A squeamish case of parasitic infestation detailed in an April edition of JAMA Ophthalmology certainly isn’t easy on the eyes.

By the time the team of Indian doctors saw their teenage patient, the girl had already been suffering from double vision, centered around her left eye, for three days. Upon preliminary examination, they noticed a cyst buried just underneath the eye’s conjunctiva, a thin, clear, and mucus-rich membrane that covers the white portion of our eyes as well as the inside of our eyelids.

They prepared to examine the girl with a slit-lamp, a tool that combines a low-power microscope with a high-intensity, thin beam of light. But just as she sat down for the exam, doctors noticed a milky discharge emanating from the cyst. A moment later, the cyst had popped out of the eye on its own, landing on the table below.

After presumably breathing a sigh of relief that it didn’t start sprouting tentacles, the doctors confirmed the grossly horrible truth — the cyst was in fact the larval form of the pork tapeworm (Taenia solium).

Tapeworm Travel

The origin of the girl’s eye invader is almost as strange as how it was discovered.

Ordinarily, people become sick with tapeworm because they ate raw or undercooked meat containing tapeworm cysts, which are the middle stage of the parasite’s life cycle. These cysts find their way into our guts and become full-fledged tapeworms over a span of two months. From there, they can cause symptoms ranging from stomach pain to weight loss in their unwitting hosts, although many are unaware of their presence entirely. Importantly, they also lay eggs that hitch rides on our bowel movements and get released into the wild when hosts forget to properly wash their hands after using the restroom.

The girl’s condition, more formally called cysticercosis, was different. Rather than swallowing a cyst, she swallowed an egg. Once haplessly ingested, these tapeworm eggs can develop into cysts that then have the ability to lodge themselves into various areas of the human body. The cysts, for some unknown reason, are unable to become adults this time around and essentially become the worm equivalent of deadbeat slackers who never pay the rent.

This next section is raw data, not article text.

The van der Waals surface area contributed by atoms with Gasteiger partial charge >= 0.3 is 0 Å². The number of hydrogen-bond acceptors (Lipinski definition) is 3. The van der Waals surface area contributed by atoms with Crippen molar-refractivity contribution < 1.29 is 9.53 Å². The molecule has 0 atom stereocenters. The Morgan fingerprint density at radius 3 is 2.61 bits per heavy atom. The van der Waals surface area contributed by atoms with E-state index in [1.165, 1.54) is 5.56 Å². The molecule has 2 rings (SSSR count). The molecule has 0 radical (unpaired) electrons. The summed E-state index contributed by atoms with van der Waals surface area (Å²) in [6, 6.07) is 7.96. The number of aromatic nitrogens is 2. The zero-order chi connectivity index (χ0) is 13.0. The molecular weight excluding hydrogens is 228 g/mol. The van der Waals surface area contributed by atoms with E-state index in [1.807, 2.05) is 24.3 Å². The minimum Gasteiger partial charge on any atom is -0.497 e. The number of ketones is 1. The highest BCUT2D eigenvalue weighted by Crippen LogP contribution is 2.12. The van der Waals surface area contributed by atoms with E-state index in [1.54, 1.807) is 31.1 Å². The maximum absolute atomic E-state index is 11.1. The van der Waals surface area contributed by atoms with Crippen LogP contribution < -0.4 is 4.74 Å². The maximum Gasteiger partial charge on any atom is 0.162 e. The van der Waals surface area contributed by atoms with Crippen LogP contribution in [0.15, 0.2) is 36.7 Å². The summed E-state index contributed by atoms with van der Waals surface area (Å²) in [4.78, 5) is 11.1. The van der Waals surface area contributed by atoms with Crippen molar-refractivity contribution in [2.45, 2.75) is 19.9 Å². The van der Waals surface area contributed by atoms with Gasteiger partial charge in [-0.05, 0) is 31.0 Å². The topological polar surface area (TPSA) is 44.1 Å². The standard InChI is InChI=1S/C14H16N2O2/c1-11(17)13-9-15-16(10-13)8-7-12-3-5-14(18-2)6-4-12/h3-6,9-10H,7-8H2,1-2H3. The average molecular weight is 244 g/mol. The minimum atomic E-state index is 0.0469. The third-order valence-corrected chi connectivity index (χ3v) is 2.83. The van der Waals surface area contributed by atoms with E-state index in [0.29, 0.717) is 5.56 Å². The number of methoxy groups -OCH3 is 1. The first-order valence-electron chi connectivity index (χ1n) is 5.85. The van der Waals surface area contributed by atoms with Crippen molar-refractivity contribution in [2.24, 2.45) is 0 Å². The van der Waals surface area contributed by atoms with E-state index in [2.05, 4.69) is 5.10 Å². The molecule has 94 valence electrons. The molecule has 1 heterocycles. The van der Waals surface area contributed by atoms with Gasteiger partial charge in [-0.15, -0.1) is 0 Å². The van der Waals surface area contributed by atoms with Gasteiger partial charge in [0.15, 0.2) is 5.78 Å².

People living with someone else who has the typical tapeworm infection, called taeniasis, are obviously much more likely to catch cysticercosis — often from eating food contaminated by their inconsiderate roommate’s feces. And yes, someone with a tapeworm can give themselves cysticercosis too, in a perverse twist of fate that would make Shakespeare cringe with sympathy.

While both conditions are much more common in developing areas of the world, such as India, cysticercosis has earned a badge of infamy stateside as well, as it’s considered one of five neglected parasitic infections by the Centers for Disease Control and Prevention (CDC). The worst-case scenario for cysticercosis is when the cysts end up in the brain, and this leads to approximately 1,000 hospitalizations in the United States annually, according to the CDC. Though many brain cysts can be asymptomatic, they can also cause headaches, seizures, and even death, especially once the cysts eventually die off.

As seen with the current case study, the cysts can also cause discomfort when they end up elsewhere. Most either resolve on their own or can be surgically removed with ease. Rarely do they get shot out of the corner of someone’s eye like a cannon, though it has apparently happened at least three other times in India, according to a 1992 study.

Tapeworm cyst
A before-and-after snapshot of the titular cyst, which measured no more than 15 millimeters. Bhatia et al, JAMA Ophthalmology

Thankfully, the girl’s bizarre case does have a perfectly happy ending: Brain imaging revealed that no cysts had made their way to her brain. She received treatment to eliminate any left-behind worms, and a week later, she returned with eyes as healthy as they had ever been.

Now if only there was a treatment that could help someone instantaneously forget they ever had worms temporarily calling their eyes home.

Source: Bhatia K, Sengupta S, Sharma S. Spontaneous Extrusion of Subconjunctival Cysticercosis Cyst. JAMA Ophthalmology. 2016.